There should also be some proofs, for example the garbage collector implementation should result in the correct simple types for objects managed by the GC. The complex linear/effect types expressing the manual management of memory will only disappear from the type signatures if the GC code is correct. As discussed in another topic, the GC would require the language to have the capability of reflecting memory layout, stack context and concurrency control.
I am interested in any work / papers that might present a similar language concept, or develop a suitable type-system or implementation to this.
We put up a development diary for our work on the Eve language. The first post is a rough overview of the last nine months of development as reconstructed from github and slack, starting with the original demo at Strange Loop. In the future we will run more detailed posts once per month.
The original motivation came from reading an old comment on LtU bemoaning the fact that there is very little record of the development of todays languages and the thoughts processes behind them. Hopefully this will be useful to future readers.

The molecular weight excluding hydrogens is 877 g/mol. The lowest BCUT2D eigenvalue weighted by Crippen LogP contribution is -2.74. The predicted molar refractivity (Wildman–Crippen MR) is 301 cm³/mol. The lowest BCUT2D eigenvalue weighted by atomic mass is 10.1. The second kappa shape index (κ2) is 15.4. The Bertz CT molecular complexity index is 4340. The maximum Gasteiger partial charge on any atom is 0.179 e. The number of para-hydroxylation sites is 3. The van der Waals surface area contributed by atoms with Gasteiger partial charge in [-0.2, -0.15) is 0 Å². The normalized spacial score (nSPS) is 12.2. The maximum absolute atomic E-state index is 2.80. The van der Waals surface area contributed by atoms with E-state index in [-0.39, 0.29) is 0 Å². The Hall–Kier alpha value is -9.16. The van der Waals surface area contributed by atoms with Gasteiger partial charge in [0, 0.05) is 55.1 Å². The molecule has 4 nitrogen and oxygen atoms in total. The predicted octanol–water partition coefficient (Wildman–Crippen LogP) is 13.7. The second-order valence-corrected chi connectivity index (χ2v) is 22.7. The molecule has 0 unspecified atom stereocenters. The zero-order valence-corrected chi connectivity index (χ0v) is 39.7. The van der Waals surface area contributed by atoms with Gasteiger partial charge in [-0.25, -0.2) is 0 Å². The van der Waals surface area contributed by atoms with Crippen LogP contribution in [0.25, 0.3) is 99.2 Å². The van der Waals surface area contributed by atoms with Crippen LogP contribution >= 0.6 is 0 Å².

But of course a problem is that it is unlikely to come with real tooling like a source line debugger, or profilers, or etc.
Apparently there is some leverage to be had if you are targeting C, but it seems more like dumb luck than based on principle, to me. :-)
Does anybody know of efforts to "solve" this "problem"?
A programming language which is intended for production use must support the ability to easily create unit tests. Unit testing frameworks typically support a feature called test discovery, whereby all tests that are linked within an executable can be automatically detected and run, without the need for the programmer to manually register them.
For many languages such as Java and Python, reflection is used for this purpose. For languages that don't support reflection (e.g. C++) other, more cumbersome, methods are employed such as registration macros.
One problem with using reflection is that for AOT (Compiled ahead-of-time, as opposed to JIT) languages, reflection is expensive in terms of code size. Even in compressed form, the metadata for describing a method or class will often be larger than the thing being described. This can be a significant burden on smaller platforms such as embedded systems and game consoles. (Part of the reason for the bulk is due to the need to encode the metadata in a way that is linker-compatible, so that a type defined in one module can reference a type defined in a different module.)